I really wanted to get away from it all for the weekend, and thought a trip to Taos, NM would be just the thing, so I convinced a married couple I know to come along... I didn't have to try very hard, they really wanted to go.
Bryan & KJ are new to motorcycling, they just bought bikes a few weeks ago and took the MSF basic rider's course. Since they are newbs, I didn't plan any serious canyon-carving for us, mostly just highway and maybe some nice sedate mountain riding. Bryan has an 09 Suzuki Gladius, and KJ has a Boulevard S40.
At the last minute, Jen a girl I know somewhat, decided she would like to go too. This is the nervous-making part....Jen has never even sat on a bike before, and last summer wouldn't go riding with me saying she was terrified of riding. When I mentioned what I was doing for the weekend, she insisted that she really wanted to come (REALLYREALLYREALLY) so I pulled no punches, telling her about long hours on the bikes, that we would likely get rained on (which we did) and that even with rest breaks she would be tired & sore. she still wanted to go. I let her come, despite delaying departure to wait for her for about an hour.
Now, at first i thought that this combination of factors might prove less than good. a 600+ mile round trip with a bunch of inexperienced riders...Lots
of room for problems.
Well, everyone showed up ready to ride. everyone was dressed appropriately for an april road trip, in multiple layers, extra warm clothes, etc. Bryan and KJ don't have riding pants yet, and were in jeans and had stout boots, helmets, good riding jackets & gloves. No rain gear, but they are both veteran soldiers I've served overseas with and when they said they could persevere I took em at their word. Jen said she had a good leather jacket, but it turned out to be a fashion-weight jobby that just wouldn't do. I lent her my leather flight jacket, a waterproof liner, and some goretex pants for if (when) it rained...along with my spare gloves, she was good to go.
We set out. I'd explained te rules to Jen, about where to put her feet, how to lean with me and not to lean away from me...not to make sudden, jerky movements when I was in the middle of a maneuver, how to communicate with me, etc.
Not to point a finger of blame at poor Jen, but she never did get the hang of it during the whole trip. I do think she had some fun, but her fidgety, squirmy, off-kilter jiggles, nervous lunges, and movements in general made for some very nervous moments for me, since she couldn't abide any but the very very gentlest of braking, leaning, accelerating, gear-changing, or any other maneuver. it taught me patience, it taught me the art of piloting the bike in a very smooth & graceful fashion, and it taught me to use great forethought in every circumstance. it also generated endless complaints from her, and when I tried to make some gentle suggestions on different things that might improve her perception, she was insulted as if she already knew as much as she needed to. I can't blame her for it, it's my own fault for bringing an inexperienced and untried pillion along. so be it.
Well, the first leg of our trip was superslab from Denver to Walsenberg, CO, where we left the interstate and went to surface highway. we hadn't made time like I'd wanted because of frequent stops.
We left Walsenberg, headed to Ft Gardner CO over La Veta Pass, which in daylight is very beautiful. We did it at dusk, and there was rain...and there was thick fog...and it was cold. that was an interesting 30 miles.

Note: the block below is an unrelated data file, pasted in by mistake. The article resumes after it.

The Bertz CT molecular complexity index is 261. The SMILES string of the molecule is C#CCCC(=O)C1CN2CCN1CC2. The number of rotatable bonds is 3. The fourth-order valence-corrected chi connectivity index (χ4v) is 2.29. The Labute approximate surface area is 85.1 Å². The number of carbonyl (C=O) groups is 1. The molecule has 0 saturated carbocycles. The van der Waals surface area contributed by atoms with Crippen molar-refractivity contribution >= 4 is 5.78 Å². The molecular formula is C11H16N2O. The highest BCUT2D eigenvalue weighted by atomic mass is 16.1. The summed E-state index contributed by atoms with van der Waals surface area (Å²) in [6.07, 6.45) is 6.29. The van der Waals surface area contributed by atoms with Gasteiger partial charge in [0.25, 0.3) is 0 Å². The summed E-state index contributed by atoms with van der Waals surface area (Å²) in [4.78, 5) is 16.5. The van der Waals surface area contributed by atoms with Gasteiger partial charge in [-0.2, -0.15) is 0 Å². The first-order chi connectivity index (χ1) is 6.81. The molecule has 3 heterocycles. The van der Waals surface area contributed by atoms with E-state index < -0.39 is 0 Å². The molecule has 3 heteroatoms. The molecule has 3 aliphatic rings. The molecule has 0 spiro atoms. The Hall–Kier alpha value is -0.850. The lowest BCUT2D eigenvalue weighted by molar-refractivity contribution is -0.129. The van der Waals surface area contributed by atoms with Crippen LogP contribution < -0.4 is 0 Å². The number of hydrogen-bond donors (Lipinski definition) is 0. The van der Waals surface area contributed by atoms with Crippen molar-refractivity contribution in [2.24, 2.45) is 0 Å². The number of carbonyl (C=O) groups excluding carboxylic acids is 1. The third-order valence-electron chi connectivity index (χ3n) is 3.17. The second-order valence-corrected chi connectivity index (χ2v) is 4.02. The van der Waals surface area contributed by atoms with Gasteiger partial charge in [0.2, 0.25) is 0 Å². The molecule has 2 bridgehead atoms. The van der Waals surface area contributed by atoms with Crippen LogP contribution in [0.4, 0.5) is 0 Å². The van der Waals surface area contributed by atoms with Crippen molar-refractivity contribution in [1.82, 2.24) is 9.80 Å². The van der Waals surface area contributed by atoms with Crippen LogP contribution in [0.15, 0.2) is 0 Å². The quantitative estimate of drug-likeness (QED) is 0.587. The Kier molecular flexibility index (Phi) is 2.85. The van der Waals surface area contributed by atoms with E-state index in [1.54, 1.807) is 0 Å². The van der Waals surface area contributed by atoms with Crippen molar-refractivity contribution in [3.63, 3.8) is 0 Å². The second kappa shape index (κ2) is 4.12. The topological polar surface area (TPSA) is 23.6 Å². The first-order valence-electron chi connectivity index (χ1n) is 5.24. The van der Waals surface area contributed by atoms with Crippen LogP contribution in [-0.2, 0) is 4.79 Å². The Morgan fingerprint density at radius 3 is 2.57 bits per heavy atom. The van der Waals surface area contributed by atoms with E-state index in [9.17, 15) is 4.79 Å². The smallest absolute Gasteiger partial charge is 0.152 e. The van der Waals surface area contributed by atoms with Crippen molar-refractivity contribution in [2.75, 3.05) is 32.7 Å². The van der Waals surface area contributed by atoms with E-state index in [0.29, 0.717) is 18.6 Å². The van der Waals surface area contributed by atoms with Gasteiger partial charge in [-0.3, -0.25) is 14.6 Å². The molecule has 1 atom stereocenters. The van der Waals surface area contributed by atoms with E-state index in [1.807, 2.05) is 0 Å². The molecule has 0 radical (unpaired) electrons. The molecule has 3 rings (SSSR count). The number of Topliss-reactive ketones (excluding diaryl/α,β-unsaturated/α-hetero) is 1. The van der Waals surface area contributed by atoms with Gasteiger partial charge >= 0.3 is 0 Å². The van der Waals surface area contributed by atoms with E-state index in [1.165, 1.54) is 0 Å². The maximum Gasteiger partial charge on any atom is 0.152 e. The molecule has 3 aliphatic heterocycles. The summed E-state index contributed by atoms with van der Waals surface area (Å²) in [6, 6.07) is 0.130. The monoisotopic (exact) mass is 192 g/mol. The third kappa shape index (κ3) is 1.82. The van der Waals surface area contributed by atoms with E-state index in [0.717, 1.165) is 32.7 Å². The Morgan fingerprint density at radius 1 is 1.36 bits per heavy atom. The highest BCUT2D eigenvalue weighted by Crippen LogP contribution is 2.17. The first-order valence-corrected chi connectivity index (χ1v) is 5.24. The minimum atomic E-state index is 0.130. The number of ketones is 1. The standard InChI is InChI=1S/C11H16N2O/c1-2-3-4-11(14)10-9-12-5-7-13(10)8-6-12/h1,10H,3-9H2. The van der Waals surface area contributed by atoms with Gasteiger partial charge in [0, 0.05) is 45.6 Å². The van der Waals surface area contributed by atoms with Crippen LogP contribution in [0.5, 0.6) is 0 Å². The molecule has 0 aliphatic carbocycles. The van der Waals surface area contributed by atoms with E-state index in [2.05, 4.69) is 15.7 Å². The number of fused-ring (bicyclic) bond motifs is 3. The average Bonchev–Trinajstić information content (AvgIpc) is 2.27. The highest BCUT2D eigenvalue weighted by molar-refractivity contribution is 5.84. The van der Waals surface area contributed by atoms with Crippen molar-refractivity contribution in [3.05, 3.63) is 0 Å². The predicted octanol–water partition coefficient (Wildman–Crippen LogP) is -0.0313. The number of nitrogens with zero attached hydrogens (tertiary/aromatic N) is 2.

We warmed up a bit at Ft Gardner, and then headed out across the San Luis Valley, and into New Mexico. By now it was full-dark. eventually we made it to Taos.
In Taos, I had to look at some written directions. My family has a vacation house out in the country down there, and it's been a couple years since I've been there. Well, the last little stretch of road is dirt/gravel, and it's pitch-dark. Landmarks are not evident like they should be. we turned onto the wrong road, and spent some time fumbling around with me trying to find
my way. Eventually I figured out the problem, and got us where we needed to be, but not before dumping my bike while doing a U-turn.
It was a real slo-mo kind of thing, the dirt/gravel road had some big ruts under a thin layer of gravel and when the bike hit one, over it went. slowly. I tried heroically, but it still went over...but no dents, one small scratch on the paint of my bar-end mirror. Whew!
We had a nice time at the Taos house, took a side-trip to Santa Fe, saw some sights, it was good! We headed back yesterday (sunday) and made decent time.
We detoured through the San Isabel national forest, and stopped to see Bishop Castle
Mr Bishop, the castle builder was there, and made us very uncomfortable due to his being a raving lunatic (literally), a conspiracy theorist of major proportions, and a really crazy old dude. we didn't stay long.
Then, DISASTER! On the way down to Pueblo CO, while negotiating a slow, tight, hairpin curve, Bryan wiped out on some gravel and slid his bike into the guardrail... Bryan was completely uninjured. his gear performed well. His Scorpion jacket has an abrasion on the left shoulder but that's all. His bike has bent handlebars, and some scratches on the tank, and that's about it. Very lucky..... Jen got pretty freaked out by all this, and says she won't go riding again, but I dont think I'll be inviting her along again in any case. Feh!
After a good look-over, we decided his bike was ok to ride. we went the rest of the way into town paying close attention to how it handled...no problems. so we all continued our journey back up to Denver and arrived late last night.
All in all, I'm glad that adventure is done & over with. now I'm gonna go bive the bike a good wash and go for a ride!